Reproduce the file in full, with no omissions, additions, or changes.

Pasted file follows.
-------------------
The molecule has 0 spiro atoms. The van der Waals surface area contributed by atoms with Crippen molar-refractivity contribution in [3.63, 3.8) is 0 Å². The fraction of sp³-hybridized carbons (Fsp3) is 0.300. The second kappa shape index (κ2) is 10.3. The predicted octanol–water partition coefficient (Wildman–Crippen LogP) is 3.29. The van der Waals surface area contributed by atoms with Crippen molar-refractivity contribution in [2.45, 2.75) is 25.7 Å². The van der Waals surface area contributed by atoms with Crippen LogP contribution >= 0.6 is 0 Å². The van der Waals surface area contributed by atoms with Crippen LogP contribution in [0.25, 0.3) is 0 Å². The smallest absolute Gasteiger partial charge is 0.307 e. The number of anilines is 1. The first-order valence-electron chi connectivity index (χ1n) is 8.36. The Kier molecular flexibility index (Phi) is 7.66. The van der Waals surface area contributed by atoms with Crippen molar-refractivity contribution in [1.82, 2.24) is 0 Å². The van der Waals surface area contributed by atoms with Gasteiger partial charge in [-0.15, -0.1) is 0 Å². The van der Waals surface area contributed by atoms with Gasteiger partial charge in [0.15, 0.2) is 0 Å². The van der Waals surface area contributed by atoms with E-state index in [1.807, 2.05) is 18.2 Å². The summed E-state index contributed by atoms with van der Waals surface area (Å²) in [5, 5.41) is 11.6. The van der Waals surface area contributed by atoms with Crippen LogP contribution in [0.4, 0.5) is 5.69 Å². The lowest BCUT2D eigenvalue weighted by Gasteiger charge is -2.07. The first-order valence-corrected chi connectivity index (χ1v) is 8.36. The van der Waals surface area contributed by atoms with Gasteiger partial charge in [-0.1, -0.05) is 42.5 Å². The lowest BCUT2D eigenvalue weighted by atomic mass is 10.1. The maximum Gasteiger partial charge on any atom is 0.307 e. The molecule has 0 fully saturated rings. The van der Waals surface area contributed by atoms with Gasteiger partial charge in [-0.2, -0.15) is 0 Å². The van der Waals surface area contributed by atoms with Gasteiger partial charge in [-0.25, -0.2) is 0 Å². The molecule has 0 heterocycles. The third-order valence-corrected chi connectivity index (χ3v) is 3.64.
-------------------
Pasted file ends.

The molecule has 0 spiro atoms. The van der Waals surface area contributed by atoms with Crippen molar-refractivity contribution in [3.63, 3.8) is 0 Å². The fraction of sp³-hybridized carbons (Fsp3) is 0.300. The second kappa shape index (κ2) is 10.3. The predicted octanol–water partition coefficient (Wildman–Crippen LogP) is 3.29. The van der Waals surface area contributed by atoms with Crippen molar-refractivity contribution in [2.45, 2.75) is 25.7 Å². The van der Waals surface area contributed by atoms with Crippen LogP contribution >= 0.6 is 0 Å². The van der Waals surface area contributed by atoms with Crippen LogP contribution in [0.25, 0.3) is 0 Å². The smallest absolute Gasteiger partial charge is 0.307 e. The number of anilines is 1. The first-order valence-electron chi connectivity index (χ1n) is 8.36. The Kier molecular flexibility index (Phi) is 7.66. The van der Waals surface area contributed by atoms with Crippen molar-refractivity contribution in [1.82, 2.24) is 0 Å². The van der Waals surface area contributed by atoms with Gasteiger partial charge in [-0.15, -0.1) is 0 Å². The van der Waals surface area contributed by atoms with Gasteiger partial charge in [0.15, 0.2) is 0 Å². The van der Waals surface area contributed by atoms with E-state index in [1.807, 2.05) is 18.2 Å². The summed E-state index contributed by atoms with van der Waals surface area (Å²) in [5, 5.41) is 11.6. The van der Waals surface area contributed by atoms with Crippen LogP contribution in [0.4, 0.5) is 5.69 Å². The lowest BCUT2D eigenvalue weighted by Gasteiger charge is -2.07. The first-order valence-corrected chi connectivity index (χ1v) is 8.36. The van der Waals surface area contributed by atoms with Gasteiger partial charge in [-0.1, -0.05) is 42.5 Å². The lowest BCUT2D eigenvalue weighted by atomic mass is 10.1. The maximum Gasteiger partial charge on any atom is 0.307 e. The molecule has 0 fully saturated rings. The van der Waals surface area contributed by atoms with Gasteiger partial charge in [-0.2, -0.15) is 0 Å². The van der Waals surface area contributed by atoms with Gasteiger partial charge in [-0.25, -0.2) is 0 Å². The molecule has 0 heterocycles. The third-order valence-corrected chi connectivity index (χ3v) is 3.64.